Belarus officially acknowledges devaluation of its currency
The devaluation of the Russian ruble and some statements made by the Belarusian authorities have led to panic on Belarus’ foreign currency market. In order to mask devaluation, a 30% tax on buying the foreign currency has been introduced until February 1st. However, the National Bank has not waited until February, and instead introduced a unified buying rate for foreign currency. With the help of this new method of price assessment, the National Bank is trying to minimize the losses of gold and forex reserves. This might lead to the Belarusian ruble further devaluing.
December is the month when expectations of devaluation are higher among Belarusians. This year, concerns were boosted by the situation with the Russian ruble. Statements made by the Belarusian authorities on the stability of the Belarusian ruble’s exchange rate had the opposite to intended effect. Due to the steep upsurge in demand for the foreign currency, the general public has purchased more than $180 million on net basis. Another impact factor which influenced the fall in gold and forex reserves was a significant amount of foreign debt repayments in December. The total amount of gold and forex reserves has fallen to the critical point of $5 billion.
In order to mask the devaluation of currency starting from December 19th the Belarusian authorities have introduced a 30% tax on the purchase of foreign currency on the exchange market. This measure has allowed the government to reach the end of 2014 without significantly adjusting the budget. By gradually lowering the tax to 20% by December 30th, to 10% by January 5th, and cancelling the tax on January 8th, and with the official exchange rate of the Belarusian ruble growing, the Belarusian authorities have carried out the devaluation of the national currency. The Belarusian ruble has fallen by 26.4% in respect to the US dollar by January 8th, 2015 in comparison to December 19th, 2014.
Because of the more significant fall of the exchange rate of the Russian ruble to the US dollar, this devaluation is not sufficient. After the change of the rate, trading on the exchange market continues with the many-fold excess of demand for foreign currency over the current supply. At a time when there is a lack of secure income of lending resources, the National Bank has changed its methods for assessing the currency exchange rate. The ratio of foreign currency in the reserves was changed with the share of the Russian ruble growing which might lead to the Belarusian ruble being further anchored to the currency of Belarus’ main export partner. The nonsterilized interventions will be carried out to some extent, without the use of gold and forex reserves. Such an approach allows for larger flexibility of the Belarusian ruble’s exchange rate. However, it also increases the risks of a repeated increase in the national currency’s exchange rate.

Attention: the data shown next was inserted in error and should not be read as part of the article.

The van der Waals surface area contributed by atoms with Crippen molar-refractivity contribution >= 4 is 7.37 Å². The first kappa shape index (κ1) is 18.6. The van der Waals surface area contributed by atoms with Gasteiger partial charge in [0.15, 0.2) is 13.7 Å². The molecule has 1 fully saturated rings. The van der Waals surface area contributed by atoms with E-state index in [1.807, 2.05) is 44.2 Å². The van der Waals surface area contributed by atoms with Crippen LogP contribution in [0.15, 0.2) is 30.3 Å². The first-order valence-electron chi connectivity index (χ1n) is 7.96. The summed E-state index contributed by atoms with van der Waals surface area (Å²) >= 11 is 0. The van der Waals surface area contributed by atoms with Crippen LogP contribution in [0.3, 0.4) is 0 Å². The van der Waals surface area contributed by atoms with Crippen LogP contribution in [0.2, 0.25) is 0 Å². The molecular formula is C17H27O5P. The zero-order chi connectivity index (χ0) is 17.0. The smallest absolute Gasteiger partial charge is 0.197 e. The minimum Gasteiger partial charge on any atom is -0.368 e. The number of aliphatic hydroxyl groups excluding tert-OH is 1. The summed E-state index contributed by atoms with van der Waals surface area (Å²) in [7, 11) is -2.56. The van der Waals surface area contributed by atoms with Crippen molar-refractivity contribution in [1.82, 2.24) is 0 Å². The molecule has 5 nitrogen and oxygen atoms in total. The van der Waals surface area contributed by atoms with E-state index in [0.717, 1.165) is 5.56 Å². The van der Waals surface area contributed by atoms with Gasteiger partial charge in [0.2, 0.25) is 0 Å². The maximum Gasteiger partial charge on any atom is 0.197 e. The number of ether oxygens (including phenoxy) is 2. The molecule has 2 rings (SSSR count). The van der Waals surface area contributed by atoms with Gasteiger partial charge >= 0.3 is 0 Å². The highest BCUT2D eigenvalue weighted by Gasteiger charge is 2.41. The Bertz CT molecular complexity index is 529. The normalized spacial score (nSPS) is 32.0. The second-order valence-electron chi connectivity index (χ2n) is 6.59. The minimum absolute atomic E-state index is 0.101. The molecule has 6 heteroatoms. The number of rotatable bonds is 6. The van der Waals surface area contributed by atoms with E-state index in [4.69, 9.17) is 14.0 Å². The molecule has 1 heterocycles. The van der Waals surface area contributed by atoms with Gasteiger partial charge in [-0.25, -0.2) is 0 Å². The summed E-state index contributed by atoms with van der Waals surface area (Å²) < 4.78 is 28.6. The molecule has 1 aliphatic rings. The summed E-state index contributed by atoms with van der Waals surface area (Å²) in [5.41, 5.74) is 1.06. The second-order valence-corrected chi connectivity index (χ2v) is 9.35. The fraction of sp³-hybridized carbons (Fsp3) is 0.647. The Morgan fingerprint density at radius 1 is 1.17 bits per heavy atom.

In such a manner, Belarus has failed to avoid devaluation because of its dependence on its main trade partners’ currencies. The devaluation which was carried out by the Belarusian authorities is insufficient, and the 2011 scenario of a gradual devaluation could repeat.
Over the past year, military-political relations between Minsk and Kyiv have become complicated. Due to their high inertia and peculiarities, this downward trend would be extremely difficult to overcome.
The root cause of the crisis is the absence of a common political agenda in the Belarusian-Ukrainian relations. Minsk is looking for a market for Belarusian exports in Ukraine and offers its services as a negotiation platform for the settlement of the Russo-Ukrainian war, thereby hoping to avoid political issues in the dialogue with Kiev. Meanwhile, Ukraine is hoping for political support from Minsk in the confrontation with Moscow. In addition, Ukraine’s integration with NATO presupposes her common position with the Alliance in relation to Belarus. The NATO leadership regards the Belarusian Armed Forces as an integral part of the Russian military machine in the western strategic front (the Baltic states and Poland). In addition, the ongoing military reform in Ukraine envisages a reduction in the number of generals and the domestic political struggle makes some Ukrainian top military leaders targets in politically motivated attacks.
Hence, the criticism of Belarus coming from Ukrainian military leadership is dictated primarily by internal and external political considerations, as well as by the need to protect the interests of generals, and only then by facts.
For instance, initially, the Ukrainian military leadership made statements about 100,000 Russian servicemen allegedly taking part in the Russo-Belarusian military drill West-2017. Then the exercises were labelled quazi-open and military observers from Ukraine refused to provide their assessment, which caused a negative reaction in Minsk. Further, without citing specific facts, it was stated that Russia was building up its military presence in Belarus.
Apparently, the Belarusian and Ukrainian Defence Ministries have entangled in a confrontational spiral (on the level of rhetoric). Moreover, only a small part of the overly hidden process has been disclosed. That said, third states are very likely to take advantage of the situation (or have already done so). This is not only about Russia.
The Belarusian Defence Ministry officials are restrained in assessing their Ukrainian counterparts. However, such a restraint is not enough. Current military-political relations between Belarus and Ukraine are unlikely to stabilise without the intervention of both presidents.